Sunday, November 28, 2010

The Gonzalez-Alvarez House of St.Augstine Florida

One of these day I just may run out of places to talk about in historic St.Augustine. But I just could not pass up mentioning this home as it has 400 years of documented history and is the oldest home in the city.
The first home on this site was made of logs and had a thatched roof. It burned in the town fire of 1702. The next house built here, as seen above, had a tabby floor and coquina wall. At that time it had one floor. A family by the name of Tomas Gonzalez was believed to have lived in it then, proof of that was found in the local Catholic church books which has recorded the baptism of their child in 1702. That family lived in the home until the British occupied the city in 1763. It was then that the second story, as well as other alterations in the size and shape of the house, was built. For some time it was even a tavern, a room on the first floor shows what a bar room may have looked like back in the 1700s. It also portrays what a main room may have looked liked for the first Spanish dwellers of the home.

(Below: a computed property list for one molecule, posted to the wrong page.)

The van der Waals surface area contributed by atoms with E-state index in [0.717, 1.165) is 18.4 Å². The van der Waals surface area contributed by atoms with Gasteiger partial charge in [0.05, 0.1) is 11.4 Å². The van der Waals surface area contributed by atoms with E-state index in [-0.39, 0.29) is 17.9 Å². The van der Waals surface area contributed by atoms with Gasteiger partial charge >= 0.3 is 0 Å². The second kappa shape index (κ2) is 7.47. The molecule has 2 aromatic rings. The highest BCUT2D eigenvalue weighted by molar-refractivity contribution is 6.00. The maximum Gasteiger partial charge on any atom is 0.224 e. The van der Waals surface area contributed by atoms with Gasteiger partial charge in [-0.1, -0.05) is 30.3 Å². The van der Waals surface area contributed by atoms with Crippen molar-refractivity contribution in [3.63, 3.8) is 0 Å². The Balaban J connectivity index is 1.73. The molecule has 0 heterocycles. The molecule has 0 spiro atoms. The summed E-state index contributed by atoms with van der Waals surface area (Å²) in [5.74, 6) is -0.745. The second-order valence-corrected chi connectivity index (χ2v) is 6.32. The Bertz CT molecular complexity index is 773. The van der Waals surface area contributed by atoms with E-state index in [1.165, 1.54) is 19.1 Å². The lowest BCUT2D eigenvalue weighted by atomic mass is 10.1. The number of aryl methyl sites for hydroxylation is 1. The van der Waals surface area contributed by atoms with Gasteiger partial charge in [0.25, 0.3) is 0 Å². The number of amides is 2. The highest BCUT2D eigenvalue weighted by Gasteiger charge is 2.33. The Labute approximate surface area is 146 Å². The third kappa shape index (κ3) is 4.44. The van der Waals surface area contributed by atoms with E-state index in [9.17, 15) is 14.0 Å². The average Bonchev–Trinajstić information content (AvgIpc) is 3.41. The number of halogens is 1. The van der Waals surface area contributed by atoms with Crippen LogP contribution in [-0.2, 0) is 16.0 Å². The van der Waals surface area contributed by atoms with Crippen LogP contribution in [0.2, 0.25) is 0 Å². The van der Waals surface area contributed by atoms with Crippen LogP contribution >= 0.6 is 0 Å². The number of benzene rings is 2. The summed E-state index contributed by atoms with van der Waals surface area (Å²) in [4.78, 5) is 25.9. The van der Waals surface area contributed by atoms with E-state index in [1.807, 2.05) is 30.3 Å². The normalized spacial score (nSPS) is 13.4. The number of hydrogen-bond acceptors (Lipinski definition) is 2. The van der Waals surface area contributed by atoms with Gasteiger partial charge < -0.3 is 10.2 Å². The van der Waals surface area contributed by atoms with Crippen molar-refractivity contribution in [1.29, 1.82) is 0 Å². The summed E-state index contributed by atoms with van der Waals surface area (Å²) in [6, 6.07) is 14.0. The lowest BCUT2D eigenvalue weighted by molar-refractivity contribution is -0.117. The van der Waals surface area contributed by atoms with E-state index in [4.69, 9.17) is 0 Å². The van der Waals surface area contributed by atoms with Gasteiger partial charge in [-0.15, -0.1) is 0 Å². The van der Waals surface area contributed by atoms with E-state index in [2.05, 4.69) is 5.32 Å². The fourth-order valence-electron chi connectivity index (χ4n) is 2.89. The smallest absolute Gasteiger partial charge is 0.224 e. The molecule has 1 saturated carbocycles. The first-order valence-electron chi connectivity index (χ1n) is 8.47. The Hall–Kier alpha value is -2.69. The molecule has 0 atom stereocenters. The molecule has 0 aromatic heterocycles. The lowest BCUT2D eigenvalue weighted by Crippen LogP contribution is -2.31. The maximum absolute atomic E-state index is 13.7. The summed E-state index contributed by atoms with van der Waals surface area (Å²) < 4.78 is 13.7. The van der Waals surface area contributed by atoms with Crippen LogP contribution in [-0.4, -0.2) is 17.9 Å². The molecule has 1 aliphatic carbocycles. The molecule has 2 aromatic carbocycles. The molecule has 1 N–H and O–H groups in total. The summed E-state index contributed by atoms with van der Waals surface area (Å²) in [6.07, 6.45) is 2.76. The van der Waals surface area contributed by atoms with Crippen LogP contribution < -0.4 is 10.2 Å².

The British influence is very evident on the second floor where there are private rooms for sleeping and visiting. What especially impressed me about this house was that it was continually in use and fully occupied by people over the 400 year of its existence.
As we know from history, the British left St.Augustine in the late 1700s and the Spanish came back in. The Geronimo Alvarez family owned the home for 100 years after which it went to various occupants until it became a museum in 1918. Below is the entrance into the courtyard of the home as it appears today.

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